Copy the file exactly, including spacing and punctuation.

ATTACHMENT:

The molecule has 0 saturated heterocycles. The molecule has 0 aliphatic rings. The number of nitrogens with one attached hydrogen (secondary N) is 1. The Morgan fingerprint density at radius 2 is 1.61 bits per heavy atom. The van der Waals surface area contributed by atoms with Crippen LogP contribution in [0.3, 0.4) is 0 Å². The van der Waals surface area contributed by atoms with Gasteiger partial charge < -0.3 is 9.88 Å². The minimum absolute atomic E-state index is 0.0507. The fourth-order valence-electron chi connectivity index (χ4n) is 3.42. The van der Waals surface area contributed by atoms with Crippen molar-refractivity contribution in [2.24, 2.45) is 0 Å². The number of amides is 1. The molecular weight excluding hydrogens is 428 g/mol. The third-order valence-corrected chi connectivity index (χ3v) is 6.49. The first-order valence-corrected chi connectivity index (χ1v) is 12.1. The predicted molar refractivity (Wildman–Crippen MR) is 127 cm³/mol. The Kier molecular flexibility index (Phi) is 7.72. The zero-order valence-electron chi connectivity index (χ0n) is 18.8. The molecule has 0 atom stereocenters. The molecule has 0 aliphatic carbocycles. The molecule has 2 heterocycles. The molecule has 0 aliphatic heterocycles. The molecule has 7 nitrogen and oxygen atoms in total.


The molecule has 0 saturated heterocycles. The molecule has 0 aliphatic rings. The number of nitrogens with one attached hydrogen (secondary N) is 1. The Morgan fingerprint density at radius 2 is 1.61 bits per heavy atom. The van der Waals surface area contributed by atoms with Crippen LogP contribution in [0.3, 0.4) is 0 Å². The van der Waals surface area contributed by atoms with Gasteiger partial charge < -0.3 is 9.88 Å². The minimum absolute atomic E-state index is 0.0507. The fourth-order valence-electron chi connectivity index (χ4n) is 3.42. The van der Waals surface area contributed by atoms with Crippen molar-refractivity contribution in [2.24, 2.45) is 0 Å². The number of amides is 1. The molecular weight excluding hydrogens is 428 g/mol. The third-order valence-corrected chi connectivity index (χ3v) is 6.49. The first-order valence-corrected chi connectivity index (χ1v) is 12.1. The predicted molar refractivity (Wildman–Crippen MR) is 127 cm³/mol. The Kier molecular flexibility index (Phi) is 7.72. The zero-order valence-electron chi connectivity index (χ0n) is 18.8. The molecule has 0 atom stereocenters. The molecule has 0 aliphatic carbocycles. The molecule has 2 heterocycles. The molecule has 0 aliphatic heterocycles. The molecule has 7 nitrogen and oxygen atoms in total.